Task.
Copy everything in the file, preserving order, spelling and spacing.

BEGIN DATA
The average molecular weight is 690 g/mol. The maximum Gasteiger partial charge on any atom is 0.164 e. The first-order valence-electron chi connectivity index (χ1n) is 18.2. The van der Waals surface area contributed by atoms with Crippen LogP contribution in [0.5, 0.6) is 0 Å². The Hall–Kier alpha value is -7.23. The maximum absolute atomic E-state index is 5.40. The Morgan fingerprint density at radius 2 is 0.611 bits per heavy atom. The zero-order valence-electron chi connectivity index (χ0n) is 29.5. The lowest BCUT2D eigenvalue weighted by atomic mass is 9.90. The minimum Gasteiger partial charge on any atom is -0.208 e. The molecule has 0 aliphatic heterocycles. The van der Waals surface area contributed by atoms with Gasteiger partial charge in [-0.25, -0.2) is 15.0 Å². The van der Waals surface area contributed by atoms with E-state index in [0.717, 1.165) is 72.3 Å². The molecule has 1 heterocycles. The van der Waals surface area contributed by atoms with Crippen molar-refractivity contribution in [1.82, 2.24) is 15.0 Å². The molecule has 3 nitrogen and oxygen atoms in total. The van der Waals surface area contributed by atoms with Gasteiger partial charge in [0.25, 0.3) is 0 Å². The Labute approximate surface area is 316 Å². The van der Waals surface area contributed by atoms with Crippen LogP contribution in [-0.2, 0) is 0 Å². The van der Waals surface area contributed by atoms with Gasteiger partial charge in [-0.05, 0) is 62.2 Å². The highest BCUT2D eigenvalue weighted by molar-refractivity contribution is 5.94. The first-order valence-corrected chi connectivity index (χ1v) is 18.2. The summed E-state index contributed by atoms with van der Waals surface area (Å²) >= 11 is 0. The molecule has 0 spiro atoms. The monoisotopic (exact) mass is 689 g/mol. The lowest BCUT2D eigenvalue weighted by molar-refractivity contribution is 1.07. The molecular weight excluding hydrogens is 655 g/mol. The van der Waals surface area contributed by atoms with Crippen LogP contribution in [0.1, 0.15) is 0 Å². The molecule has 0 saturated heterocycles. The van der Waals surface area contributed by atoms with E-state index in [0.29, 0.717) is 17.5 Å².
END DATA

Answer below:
The average molecular weight is 690 g/mol. The maximum Gasteiger partial charge on any atom is 0.164 e. The first-order valence-electron chi connectivity index (χ1n) is 18.2. The van der Waals surface area contributed by atoms with Crippen LogP contribution in [0.5, 0.6) is 0 Å². The Hall–Kier alpha value is -7.23. The maximum absolute atomic E-state index is 5.40. The Morgan fingerprint density at radius 2 is 0.611 bits per heavy atom. The zero-order valence-electron chi connectivity index (χ0n) is 29.5. The lowest BCUT2D eigenvalue weighted by atomic mass is 9.90. The minimum Gasteiger partial charge on any atom is -0.208 e. The molecule has 0 aliphatic heterocycles. The van der Waals surface area contributed by atoms with Gasteiger partial charge in [-0.25, -0.2) is 15.0 Å². The van der Waals surface area contributed by atoms with E-state index in [0.717, 1.165) is 72.3 Å². The molecule has 1 heterocycles. The van der Waals surface area contributed by atoms with Crippen molar-refractivity contribution in [1.82, 2.24) is 15.0 Å². The molecule has 3 nitrogen and oxygen atoms in total. The van der Waals surface area contributed by atoms with Gasteiger partial charge in [0.25, 0.3) is 0 Å². The Labute approximate surface area is 316 Å². The van der Waals surface area contributed by atoms with Crippen LogP contribution in [-0.2, 0) is 0 Å². The van der Waals surface area contributed by atoms with Gasteiger partial charge in [-0.05, 0) is 62.2 Å². The highest BCUT2D eigenvalue weighted by molar-refractivity contribution is 5.94. The first-order valence-corrected chi connectivity index (χ1v) is 18.2. The summed E-state index contributed by atoms with van der Waals surface area (Å²) >= 11 is 0. The molecule has 0 spiro atoms. The monoisotopic (exact) mass is 689 g/mol. The lowest BCUT2D eigenvalue weighted by molar-refractivity contribution is 1.07. The molecular weight excluding hydrogens is 655 g/mol. The van der Waals surface area contributed by atoms with Crippen LogP contribution in [0.1, 0.15) is 0 Å². The molecule has 0 saturated heterocycles. The van der Waals surface area contributed by atoms with E-state index in [0.29, 0.717) is 17.5 Å².